Appendicitis typically starts with a pain in the middle of your abdomen (tummy) that may come and go.
Within hours, the pain travels to your lower right-hand side, where the appendix is usually located, and becomes constant and severe.
Pressing on this area, coughing or walking, may all make the pain worse.
If you have appendicitis, you may also have other symptoms, including:
- feeling sick (nausea)
- being sick
- loss of appetite
- a high temperature (fever) and a flushed face
When to get medical help
If you're experiencing abdominal pain that's gradually getting worse, contact your GP or local out-of-hours service immediately. If these options aren't available, call NHS 111 for advice.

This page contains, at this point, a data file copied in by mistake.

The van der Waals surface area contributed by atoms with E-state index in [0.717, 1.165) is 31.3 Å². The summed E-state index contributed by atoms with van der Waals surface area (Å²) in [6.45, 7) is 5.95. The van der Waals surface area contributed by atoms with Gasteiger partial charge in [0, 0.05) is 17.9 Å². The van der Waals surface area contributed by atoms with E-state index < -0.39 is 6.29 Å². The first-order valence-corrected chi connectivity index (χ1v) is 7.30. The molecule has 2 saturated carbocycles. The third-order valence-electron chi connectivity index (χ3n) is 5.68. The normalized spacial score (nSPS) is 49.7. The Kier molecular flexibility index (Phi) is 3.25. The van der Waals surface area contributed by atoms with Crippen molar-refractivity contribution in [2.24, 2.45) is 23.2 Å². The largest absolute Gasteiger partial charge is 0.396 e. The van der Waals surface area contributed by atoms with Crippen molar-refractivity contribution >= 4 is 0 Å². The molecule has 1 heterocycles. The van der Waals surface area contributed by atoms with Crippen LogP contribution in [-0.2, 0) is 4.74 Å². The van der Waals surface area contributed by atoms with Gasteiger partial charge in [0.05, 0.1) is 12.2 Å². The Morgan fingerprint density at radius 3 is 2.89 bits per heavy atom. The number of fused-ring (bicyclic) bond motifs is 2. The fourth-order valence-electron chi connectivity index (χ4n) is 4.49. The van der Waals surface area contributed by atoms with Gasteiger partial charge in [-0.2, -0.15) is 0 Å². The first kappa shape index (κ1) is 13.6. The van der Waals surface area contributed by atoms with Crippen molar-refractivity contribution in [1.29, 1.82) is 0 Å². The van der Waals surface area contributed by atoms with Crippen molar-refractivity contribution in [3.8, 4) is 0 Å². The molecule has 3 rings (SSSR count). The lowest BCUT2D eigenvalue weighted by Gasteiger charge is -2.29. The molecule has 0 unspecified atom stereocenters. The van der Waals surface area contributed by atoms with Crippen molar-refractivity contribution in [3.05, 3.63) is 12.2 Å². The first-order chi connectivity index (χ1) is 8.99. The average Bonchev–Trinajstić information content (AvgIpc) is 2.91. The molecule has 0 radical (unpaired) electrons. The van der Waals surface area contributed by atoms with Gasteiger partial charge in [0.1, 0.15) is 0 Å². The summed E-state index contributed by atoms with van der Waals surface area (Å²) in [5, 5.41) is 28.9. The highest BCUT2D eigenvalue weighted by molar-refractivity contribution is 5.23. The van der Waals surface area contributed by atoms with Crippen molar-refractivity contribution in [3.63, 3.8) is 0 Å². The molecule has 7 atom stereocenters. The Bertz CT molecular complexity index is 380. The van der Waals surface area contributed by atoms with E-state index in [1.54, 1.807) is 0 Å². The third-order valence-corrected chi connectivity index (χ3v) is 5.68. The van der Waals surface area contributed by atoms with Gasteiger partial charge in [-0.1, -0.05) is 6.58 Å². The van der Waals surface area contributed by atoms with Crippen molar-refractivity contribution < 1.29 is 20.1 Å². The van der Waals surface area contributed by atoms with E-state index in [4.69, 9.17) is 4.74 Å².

Appendicitis can easily be confused with something else, such as a gastroenteritis, severe irritable bowel syndrome (IBS), constipation, bladder or urine infections and occasionally Crohn's disease. In young women, these symptoms can sometimes have a gynaecological cause, such as an ectopic pregnancy or menstrual pain.
However, any condition that causes constant stomach pain requires urgent medical attention.
You should call 999 for an ambulance if you get a pain that suddenly becomes worse and spreads across your abdomen. These are signs that your appendix may have burst.
If the appendix bursts, it can cause peritonitis, a potentially serious infection of the inner lining of the abdomen.
Read more about the complications of appendicitis.